*Sorry, sorry, so sad.* The Felakoon’s mindvoice trickled into her head. A sob escaped Nera.
“Thank you, sweet Fantia,” she murmured.
“Subcommander Turus, Midshipite Reilis, of the Clan Neralcarius, of the Starship Sunpyne, your sacrifices in the line of duty will never be forgotten.” Siritus' baritone booming out her spouse’s name brought Nera’s mind back to the proceedings. Siritus stood in front of Nera’s spouse and bondson, holding an ornate tasseled Litesear rifle. Sunlight played along its gilded barrel in a kaleidoscope of metallic colors, gold being most prominent. Metallic tassels, decorating the rifle’s trigger guard, fluttered in the breezes. Nera stared at the rifle, noticing nobody held a traditional funeral torch.
Ship Commander Geupetus and Subcommander Sathrus flung back the drapes. Both Turus and Reilis lay serene, as if asleep. Nera gasped at the sight of her beloved’s body. For the first time since he died, she saw the truth she refused to believe for three long years. She never entered the Stasis Chamber, not even once, after the crash. That way she avoided seeing his body. Now, there it lay, in plain sight, lifeless, his spirit gone. Siritus raised the gilded rifle, and fired. Both bodies flared in pastel flames that licked each other before dying down quickly.
“Nooooooooooooooo!” Nera wailed, high-pitched and piercing, as the agony of bondbreak seared through her anew. Her whole insides burned, tearing open, raw, hot, full of unbearable agony.
Nera clasped her head, rocking violently in her chair, moaning and wailing as the pain engulfed her being. She took no comfort in the swiftness with which the energy beam worked. Though far more efficient than traditional cremation, and easier on the senses, it did nothing to dull the emotional agony. Alca embraced her, tears staining her face dark, but Nera held no words of comfort for her daughter. Her grandsons Turelis and Rosus hovered, hands flexing with helplessness. Her bondgranddaughters, Ara and Murkuria, stood gaping, rooted to the grass, and Nera saw all this through flowing tears of anguish. Geupetus and Sathrus scooped the ashes into the ancient silver urns of Clan Neralcarius, and, walking up to Nera, halted before the group, holding the shining urns. The polished finish reflected the sunlight in bright pinpoint stars. Alca released her mother to take her spouse Subcommander Turus' remains, but Nera totally ignored Sathrus, keening, unable to even look at the shining urn that held Reilis’ ashes. Turelis suddenly stepped forward to take his grandfather’s remains. Nera sobbed and wailed, aware of the weeping beside her.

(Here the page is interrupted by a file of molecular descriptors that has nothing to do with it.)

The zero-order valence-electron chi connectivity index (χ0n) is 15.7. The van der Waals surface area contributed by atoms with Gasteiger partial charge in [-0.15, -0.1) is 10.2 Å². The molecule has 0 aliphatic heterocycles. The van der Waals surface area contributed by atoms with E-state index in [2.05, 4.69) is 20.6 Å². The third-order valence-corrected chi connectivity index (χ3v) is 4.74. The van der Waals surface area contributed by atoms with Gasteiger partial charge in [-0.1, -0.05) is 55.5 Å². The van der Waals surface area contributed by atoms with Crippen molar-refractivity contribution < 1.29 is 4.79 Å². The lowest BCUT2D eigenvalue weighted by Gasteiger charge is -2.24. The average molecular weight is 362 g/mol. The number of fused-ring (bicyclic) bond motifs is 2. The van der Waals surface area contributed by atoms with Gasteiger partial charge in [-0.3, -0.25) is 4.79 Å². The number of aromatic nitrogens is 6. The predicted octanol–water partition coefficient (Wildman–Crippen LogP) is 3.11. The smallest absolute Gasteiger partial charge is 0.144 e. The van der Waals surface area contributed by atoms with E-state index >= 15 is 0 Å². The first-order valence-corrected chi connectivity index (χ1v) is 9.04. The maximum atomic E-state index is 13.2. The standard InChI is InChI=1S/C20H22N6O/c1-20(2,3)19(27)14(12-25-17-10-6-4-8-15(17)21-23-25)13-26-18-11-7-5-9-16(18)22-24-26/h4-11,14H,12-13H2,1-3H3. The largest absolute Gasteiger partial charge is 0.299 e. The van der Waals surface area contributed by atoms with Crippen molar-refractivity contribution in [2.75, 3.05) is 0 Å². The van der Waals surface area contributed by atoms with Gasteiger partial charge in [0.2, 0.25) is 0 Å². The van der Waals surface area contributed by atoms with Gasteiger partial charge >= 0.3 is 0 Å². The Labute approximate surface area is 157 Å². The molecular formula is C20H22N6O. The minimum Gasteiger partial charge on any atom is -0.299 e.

“Murkuria! Please!” Rosus’ voice suddenly hissed. “Do not let this kill you! We need to be strong, for Grandmother!”
“Oh, Rosus! How can I help? I am the cause of her pain!” Nera recognized Murkuria’s voice.
“Stupid guilt,” Rosus snarled. “Blast! How many times must it be said? They may have died anyway, no matter what you did. We all could have! You belonged with us. Please, believe me!” Rosus shook her arm. “Siritus was right! How can you doubt his wisdom?”
*Siritus wise.* Fellara growled firmly. *Listen. Be strong! Nera need!*
Murkuria choked on a sob, and Nera heard the exchange between her bondgranddaughter and her Felakoon. Of late, all the telepathic Felakoons bespoke her, and she welcomed their sweet mindvoices into her head.